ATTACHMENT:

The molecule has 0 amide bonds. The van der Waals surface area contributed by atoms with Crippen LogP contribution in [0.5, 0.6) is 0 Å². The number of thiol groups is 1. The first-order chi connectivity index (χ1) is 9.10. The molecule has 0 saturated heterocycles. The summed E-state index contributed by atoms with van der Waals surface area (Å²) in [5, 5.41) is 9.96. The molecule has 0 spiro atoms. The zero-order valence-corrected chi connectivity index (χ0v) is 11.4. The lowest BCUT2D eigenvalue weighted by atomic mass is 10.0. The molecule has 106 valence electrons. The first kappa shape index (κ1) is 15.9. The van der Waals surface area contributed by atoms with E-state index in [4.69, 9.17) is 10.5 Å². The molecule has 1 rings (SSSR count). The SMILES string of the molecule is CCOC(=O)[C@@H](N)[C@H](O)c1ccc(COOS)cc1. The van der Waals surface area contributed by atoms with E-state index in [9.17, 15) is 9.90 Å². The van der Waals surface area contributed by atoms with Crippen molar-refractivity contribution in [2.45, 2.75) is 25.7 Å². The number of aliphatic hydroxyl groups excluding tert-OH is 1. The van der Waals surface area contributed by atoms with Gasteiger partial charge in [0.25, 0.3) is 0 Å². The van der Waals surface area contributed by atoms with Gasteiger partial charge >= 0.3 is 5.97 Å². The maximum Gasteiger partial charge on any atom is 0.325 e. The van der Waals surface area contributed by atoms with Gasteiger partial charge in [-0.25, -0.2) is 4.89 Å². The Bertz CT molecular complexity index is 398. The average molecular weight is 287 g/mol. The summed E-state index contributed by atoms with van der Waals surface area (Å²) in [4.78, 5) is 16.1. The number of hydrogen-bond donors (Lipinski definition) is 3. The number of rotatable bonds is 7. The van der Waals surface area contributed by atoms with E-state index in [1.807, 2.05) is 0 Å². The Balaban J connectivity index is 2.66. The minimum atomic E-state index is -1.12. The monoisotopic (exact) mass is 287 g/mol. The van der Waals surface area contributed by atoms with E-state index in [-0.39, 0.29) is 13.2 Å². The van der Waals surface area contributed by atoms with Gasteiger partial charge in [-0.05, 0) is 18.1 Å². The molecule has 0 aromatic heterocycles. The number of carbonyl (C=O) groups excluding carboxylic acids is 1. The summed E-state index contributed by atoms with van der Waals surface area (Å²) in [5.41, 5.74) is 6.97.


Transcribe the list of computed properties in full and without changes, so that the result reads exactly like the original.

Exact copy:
The molecule has 0 amide bonds. The van der Waals surface area contributed by atoms with Crippen LogP contribution in [0.5, 0.6) is 0 Å². The number of thiol groups is 1. The first-order chi connectivity index (χ1) is 9.10. The molecule has 0 saturated heterocycles. The summed E-state index contributed by atoms with van der Waals surface area (Å²) in [5, 5.41) is 9.96. The molecule has 0 spiro atoms. The zero-order valence-corrected chi connectivity index (χ0v) is 11.4. The lowest BCUT2D eigenvalue weighted by atomic mass is 10.0. The molecule has 106 valence electrons. The first kappa shape index (κ1) is 15.9. The van der Waals surface area contributed by atoms with E-state index in [4.69, 9.17) is 10.5 Å². The molecule has 1 rings (SSSR count). The SMILES string of the molecule is CCOC(=O)[C@@H](N)[C@H](O)c1ccc(COOS)cc1. The van der Waals surface area contributed by atoms with E-state index in [9.17, 15) is 9.90 Å². The van der Waals surface area contributed by atoms with Crippen molar-refractivity contribution in [2.45, 2.75) is 25.7 Å². The number of aliphatic hydroxyl groups excluding tert-OH is 1. The van der Waals surface area contributed by atoms with Gasteiger partial charge in [0.25, 0.3) is 0 Å². The van der Waals surface area contributed by atoms with Gasteiger partial charge >= 0.3 is 5.97 Å². The maximum Gasteiger partial charge on any atom is 0.325 e. The van der Waals surface area contributed by atoms with Gasteiger partial charge in [-0.25, -0.2) is 4.89 Å². The Bertz CT molecular complexity index is 398. The average molecular weight is 287 g/mol. The summed E-state index contributed by atoms with van der Waals surface area (Å²) in [4.78, 5) is 16.1. The number of hydrogen-bond donors (Lipinski definition) is 3. The number of rotatable bonds is 7. The van der Waals surface area contributed by atoms with E-state index in [1.807, 2.05) is 0 Å². The Balaban J connectivity index is 2.66. The minimum atomic E-state index is -1.12. The monoisotopic (exact) mass is 287 g/mol. The van der Waals surface area contributed by atoms with E-state index in [-0.39, 0.29) is 13.2 Å². The van der Waals surface area contributed by atoms with Gasteiger partial charge in [-0.05, 0) is 18.1 Å². The molecule has 0 aromatic heterocycles. The number of carbonyl (C=O) groups excluding carboxylic acids is 1. The summed E-state index contributed by atoms with van der Waals surface area (Å²) in [5.41, 5.74) is 6.97.